You won't catch this cop slacking off. She's living her dream after years of pursuing it.
By LOGAN MABE
Published July 6, 2003
CITRUS PARK - Jennie Matera, a 5-foot-1 sparkplug, once wrestled a 300-pound burglar to the ground and relieved him of his weapons. Gun drawn, she has cornered a wife beater hiding in his shower. Another time, the 54-year-old grandmother faced down a crowd of rowdy teenagers in a mall parking lot until backup deputies arrived.
"I've always wanted to be a cop," said Matera, who lives in Country Place and walks a beat that includes the Citrus Park mall and the neighborhoods lining Sheldon Road. Her biggest client is Westchase.
Matera, a Brooklyn native, has been fascinated by law enforcement for most of her life. When she met her husband, John, he was a sheet metal worker, but she persuaded him to become a police officer.
And her son, also named John, went to college to train for a career in architecture before deciding to become a sheriff's deputy.
Matera herself earned the qualifications needed to land a job in law enforcement but was stymied by a hiring freeze in New York. So she got a job as a corrections officer, then worked as a 911 operator for the New York Police Department.
When the family moved to Tampa, she picked up every job she could that came with a badge. Matera served as a court clerk for four years, working in "smoker's court," where teenagers are brought up on underage smoking charges, and "doggie court," where people face animal cruelty and neglect charges.
But Matera wanted so badly to become a deputy that in 1996 she became a "reserve one" volunteer for the Sheriff's Office, meaning she was certified to be an officer but basically worked for free. She did that job for three years until she was finally hired full time in 1999.
"I absolutely am so fortunate to be hired in this department," Matera said. "I come to work smiling every day."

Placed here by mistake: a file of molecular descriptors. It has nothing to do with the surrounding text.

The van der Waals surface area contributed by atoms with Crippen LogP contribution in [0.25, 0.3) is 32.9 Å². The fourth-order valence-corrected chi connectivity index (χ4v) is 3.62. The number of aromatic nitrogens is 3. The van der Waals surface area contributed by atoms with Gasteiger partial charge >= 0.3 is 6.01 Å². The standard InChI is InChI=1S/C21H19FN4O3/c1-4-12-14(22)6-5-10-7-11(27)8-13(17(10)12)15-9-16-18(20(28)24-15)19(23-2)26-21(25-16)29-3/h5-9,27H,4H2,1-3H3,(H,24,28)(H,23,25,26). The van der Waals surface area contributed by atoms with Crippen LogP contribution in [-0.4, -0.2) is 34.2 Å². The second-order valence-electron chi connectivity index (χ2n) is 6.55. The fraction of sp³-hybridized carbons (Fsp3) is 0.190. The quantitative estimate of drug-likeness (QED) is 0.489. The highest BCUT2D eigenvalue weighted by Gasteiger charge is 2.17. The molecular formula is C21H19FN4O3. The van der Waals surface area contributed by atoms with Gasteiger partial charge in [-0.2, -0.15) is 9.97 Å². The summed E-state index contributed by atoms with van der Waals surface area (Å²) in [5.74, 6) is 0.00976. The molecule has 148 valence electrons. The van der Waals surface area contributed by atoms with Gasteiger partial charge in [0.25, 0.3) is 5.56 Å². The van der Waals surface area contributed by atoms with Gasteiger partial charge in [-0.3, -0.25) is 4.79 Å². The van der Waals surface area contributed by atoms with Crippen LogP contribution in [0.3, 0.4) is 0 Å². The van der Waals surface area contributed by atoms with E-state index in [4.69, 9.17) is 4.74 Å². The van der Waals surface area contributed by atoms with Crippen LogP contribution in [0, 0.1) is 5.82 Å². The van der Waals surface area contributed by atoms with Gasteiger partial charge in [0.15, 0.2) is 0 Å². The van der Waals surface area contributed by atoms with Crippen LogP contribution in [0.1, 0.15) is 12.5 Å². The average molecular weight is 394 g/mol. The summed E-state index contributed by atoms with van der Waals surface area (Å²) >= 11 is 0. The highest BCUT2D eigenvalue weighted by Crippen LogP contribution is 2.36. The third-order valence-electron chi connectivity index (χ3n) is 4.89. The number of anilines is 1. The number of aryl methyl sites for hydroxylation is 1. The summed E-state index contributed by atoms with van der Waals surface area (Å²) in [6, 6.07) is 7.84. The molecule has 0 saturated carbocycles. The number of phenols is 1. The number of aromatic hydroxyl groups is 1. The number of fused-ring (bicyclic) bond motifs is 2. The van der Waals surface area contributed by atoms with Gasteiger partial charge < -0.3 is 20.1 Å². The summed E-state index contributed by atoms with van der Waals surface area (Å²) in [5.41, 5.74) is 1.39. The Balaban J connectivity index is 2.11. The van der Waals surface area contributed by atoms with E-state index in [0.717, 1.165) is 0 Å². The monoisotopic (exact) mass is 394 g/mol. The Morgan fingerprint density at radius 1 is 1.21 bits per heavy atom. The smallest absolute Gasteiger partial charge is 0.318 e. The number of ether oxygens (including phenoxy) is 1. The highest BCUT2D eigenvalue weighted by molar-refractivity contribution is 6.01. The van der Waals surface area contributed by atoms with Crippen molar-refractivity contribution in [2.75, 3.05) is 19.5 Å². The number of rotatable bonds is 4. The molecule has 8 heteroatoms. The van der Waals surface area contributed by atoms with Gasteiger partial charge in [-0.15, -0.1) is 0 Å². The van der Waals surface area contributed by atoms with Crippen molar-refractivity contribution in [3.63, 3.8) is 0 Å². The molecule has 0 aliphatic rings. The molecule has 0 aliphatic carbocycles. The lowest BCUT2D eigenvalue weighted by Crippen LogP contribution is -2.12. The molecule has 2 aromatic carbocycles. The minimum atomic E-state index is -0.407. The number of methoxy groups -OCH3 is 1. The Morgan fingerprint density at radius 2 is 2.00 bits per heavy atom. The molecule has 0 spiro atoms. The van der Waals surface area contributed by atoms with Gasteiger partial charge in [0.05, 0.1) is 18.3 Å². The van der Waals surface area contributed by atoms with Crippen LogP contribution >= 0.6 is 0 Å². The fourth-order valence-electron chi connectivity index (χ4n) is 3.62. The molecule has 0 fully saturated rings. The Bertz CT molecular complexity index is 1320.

That's because even though Matera spends much of her time dealing with people on the wrong side of the law, she maintains an unassailable optimism about them.
"To me, it's a good feeling to be making a difference," Matera said, "even if it's a little thing like talking to someone you've just arrested and making them realize they need to change their life around. I know that every single person has some streak of goodness in them, and it's my challenge to find it."
In addition to her law enforcement jobs, Matera has owned a travel agency (she still books cruises on the side), and is a licensed hairstylist.
"I'm a people person," Matera said. "Being a hairdresser, you're almost like a psychiatrist. People tell you all their problems and they feel good when they leave. Everything I've ever done, I've dealt with people."
Those people skills will serve Matera well as the area's community resource officer, where her average day might include helping a lost child or giving directions to an elderly couple.
She handles the often niggling complaints from the neighbors in the well-heeled subdivisions with aplomb.
"How can you not have a good feeling about helping people?" Matera said. "Every day, you feel like you've accomplished something."